In figurative language, and in particular, metaphor, the combination of two signifieds produces a new sign. In the case of the above mentioned visual metaphor, there is a symbol in place of the primary subject (tenor). Symbols or symbolic mode, as Chandler paraphrases Charles Pierce, “is a mode in which signifier does not resemble the signified but which is fundamentally arbitrary or purely conventional – so that the relationship must be learned” (Chandler 36-37). As for the case of the red dress in WSS, this mode must be taken into consideration. The red dress is closely related to the concept of identity. For instance, after the drastic visit paid by Richard to Bertha and her recovery from the short-term oblivion, she recalls (129):
I remember now that he did not recognize me. I saw him look at me and his eyes went first to
one corner and then to another, not finding what they expected. He looked at me and spoke to
me as though I were a stranger. What do you do when something happens to you like that?
Why are you laughing at me? ‘Have you hidden my red dress too? If I had been wearing that
he’d have known me?’
As it is clear, the red dress is closely identical with the concept of identity. This symbolic reference, however, is understood not in terms of any intrinsic resemblance or connection but constructed throughout the narrative by being motivated using the context. The vehicle of this visual metaphor is fire to which, the red dress’s value of identity is transferred.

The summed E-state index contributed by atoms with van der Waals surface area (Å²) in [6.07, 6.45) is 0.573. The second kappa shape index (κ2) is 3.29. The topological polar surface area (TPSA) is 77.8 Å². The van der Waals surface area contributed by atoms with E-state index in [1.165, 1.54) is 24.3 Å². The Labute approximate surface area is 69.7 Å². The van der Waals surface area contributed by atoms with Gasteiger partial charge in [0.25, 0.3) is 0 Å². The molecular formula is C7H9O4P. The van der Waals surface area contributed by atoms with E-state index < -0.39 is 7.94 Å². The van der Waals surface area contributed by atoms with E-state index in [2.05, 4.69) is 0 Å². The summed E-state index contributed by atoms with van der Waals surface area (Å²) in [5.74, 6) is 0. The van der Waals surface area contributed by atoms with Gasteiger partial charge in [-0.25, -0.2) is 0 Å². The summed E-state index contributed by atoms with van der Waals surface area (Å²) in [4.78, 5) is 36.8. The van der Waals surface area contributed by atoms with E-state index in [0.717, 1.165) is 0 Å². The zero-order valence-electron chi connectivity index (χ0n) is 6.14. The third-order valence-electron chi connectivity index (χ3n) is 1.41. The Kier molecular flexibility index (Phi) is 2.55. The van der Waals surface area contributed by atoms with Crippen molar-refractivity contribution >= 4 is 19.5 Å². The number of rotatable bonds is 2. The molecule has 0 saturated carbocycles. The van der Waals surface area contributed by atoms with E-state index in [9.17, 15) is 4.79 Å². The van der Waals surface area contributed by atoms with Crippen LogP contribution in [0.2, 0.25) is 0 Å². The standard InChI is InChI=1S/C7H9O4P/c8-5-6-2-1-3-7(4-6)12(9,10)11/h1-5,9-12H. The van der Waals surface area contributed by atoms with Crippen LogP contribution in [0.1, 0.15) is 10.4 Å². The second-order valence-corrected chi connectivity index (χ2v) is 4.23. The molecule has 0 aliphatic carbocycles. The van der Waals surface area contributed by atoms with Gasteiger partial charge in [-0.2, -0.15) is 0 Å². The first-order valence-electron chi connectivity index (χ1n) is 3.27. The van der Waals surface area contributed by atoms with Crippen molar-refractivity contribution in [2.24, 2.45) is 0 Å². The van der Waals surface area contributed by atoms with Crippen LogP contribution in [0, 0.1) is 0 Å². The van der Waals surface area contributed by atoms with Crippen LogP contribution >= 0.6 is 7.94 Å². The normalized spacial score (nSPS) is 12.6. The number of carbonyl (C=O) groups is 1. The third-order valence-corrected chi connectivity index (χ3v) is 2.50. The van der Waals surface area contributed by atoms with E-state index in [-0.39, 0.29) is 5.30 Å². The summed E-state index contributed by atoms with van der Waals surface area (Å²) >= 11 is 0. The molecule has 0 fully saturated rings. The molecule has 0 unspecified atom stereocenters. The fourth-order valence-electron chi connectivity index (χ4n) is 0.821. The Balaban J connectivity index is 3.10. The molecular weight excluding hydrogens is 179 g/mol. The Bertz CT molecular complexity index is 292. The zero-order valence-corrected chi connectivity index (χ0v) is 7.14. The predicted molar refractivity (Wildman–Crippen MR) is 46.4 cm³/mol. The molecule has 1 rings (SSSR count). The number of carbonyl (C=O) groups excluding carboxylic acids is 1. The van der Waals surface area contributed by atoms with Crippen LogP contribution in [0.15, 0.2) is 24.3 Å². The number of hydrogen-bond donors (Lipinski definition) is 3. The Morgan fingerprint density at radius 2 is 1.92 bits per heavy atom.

This case of visual metaphor controls one of the narratives in WSS which can be summarized in this sentence: “Bertha puts the house on fire.” What leads Bertha to this end is the central metaphor which fosters the idea of the possibility to redeeming the identity through the accessible means of fire. Identifying the central metaphor makes the prediction of the course of the narrative possible to a certain degree. It, however, misses out on the details of the events and the sequence of them – story.
To conclude, if it is admitted that the rendering of reality is done by figures of speech which play a paramount role in the narrative discourse, then the identification of central metaphors or tropes in general, help the understanding of the ways in which certain codings are at work and the ways in which mediation can transform the end as well as communicate the message, if any.